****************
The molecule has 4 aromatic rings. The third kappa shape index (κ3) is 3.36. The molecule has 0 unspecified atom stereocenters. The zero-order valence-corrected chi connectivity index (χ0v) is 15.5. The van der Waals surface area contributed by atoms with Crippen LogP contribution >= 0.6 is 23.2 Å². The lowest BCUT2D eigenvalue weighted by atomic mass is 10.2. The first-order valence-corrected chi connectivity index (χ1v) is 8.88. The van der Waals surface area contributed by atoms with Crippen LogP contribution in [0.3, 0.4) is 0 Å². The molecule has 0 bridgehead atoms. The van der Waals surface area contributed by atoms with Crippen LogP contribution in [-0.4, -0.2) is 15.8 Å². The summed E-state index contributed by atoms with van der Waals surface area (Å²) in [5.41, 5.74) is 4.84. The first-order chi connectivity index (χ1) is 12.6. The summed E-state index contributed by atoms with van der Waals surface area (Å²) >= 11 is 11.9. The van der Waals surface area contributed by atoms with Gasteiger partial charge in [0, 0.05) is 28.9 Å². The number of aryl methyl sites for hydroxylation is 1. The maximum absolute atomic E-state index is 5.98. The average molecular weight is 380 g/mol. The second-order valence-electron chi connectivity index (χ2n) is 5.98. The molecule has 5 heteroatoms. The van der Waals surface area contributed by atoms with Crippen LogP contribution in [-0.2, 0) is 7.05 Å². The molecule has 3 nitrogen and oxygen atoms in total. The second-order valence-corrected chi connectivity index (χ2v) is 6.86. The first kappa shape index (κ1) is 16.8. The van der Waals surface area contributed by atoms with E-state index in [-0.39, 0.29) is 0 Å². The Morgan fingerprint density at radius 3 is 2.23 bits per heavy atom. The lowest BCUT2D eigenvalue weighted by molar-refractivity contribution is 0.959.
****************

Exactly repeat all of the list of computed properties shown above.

The molecule has 4 aromatic rings. The third kappa shape index (κ3) is 3.36. The molecule has 0 unspecified atom stereocenters. The zero-order valence-corrected chi connectivity index (χ0v) is 15.5. The van der Waals surface area contributed by atoms with Crippen LogP contribution >= 0.6 is 23.2 Å². The lowest BCUT2D eigenvalue weighted by atomic mass is 10.2. The first-order valence-corrected chi connectivity index (χ1v) is 8.88. The van der Waals surface area contributed by atoms with Crippen LogP contribution in [0.3, 0.4) is 0 Å². The molecule has 0 bridgehead atoms. The van der Waals surface area contributed by atoms with Crippen LogP contribution in [-0.4, -0.2) is 15.8 Å². The summed E-state index contributed by atoms with van der Waals surface area (Å²) in [5.41, 5.74) is 4.84. The first-order chi connectivity index (χ1) is 12.6. The summed E-state index contributed by atoms with van der Waals surface area (Å²) >= 11 is 11.9. The van der Waals surface area contributed by atoms with Gasteiger partial charge in [0, 0.05) is 28.9 Å². The number of aryl methyl sites for hydroxylation is 1. The maximum absolute atomic E-state index is 5.98. The average molecular weight is 380 g/mol. The second-order valence-electron chi connectivity index (χ2n) is 5.98. The molecule has 5 heteroatoms. The van der Waals surface area contributed by atoms with Crippen LogP contribution in [-0.2, 0) is 7.05 Å². The molecule has 3 nitrogen and oxygen atoms in total. The second-order valence-corrected chi connectivity index (χ2v) is 6.86. The first kappa shape index (κ1) is 16.8. The van der Waals surface area contributed by atoms with E-state index in [-0.39, 0.29) is 0 Å². The Morgan fingerprint density at radius 3 is 2.23 bits per heavy atom. The lowest BCUT2D eigenvalue weighted by molar-refractivity contribution is 0.959.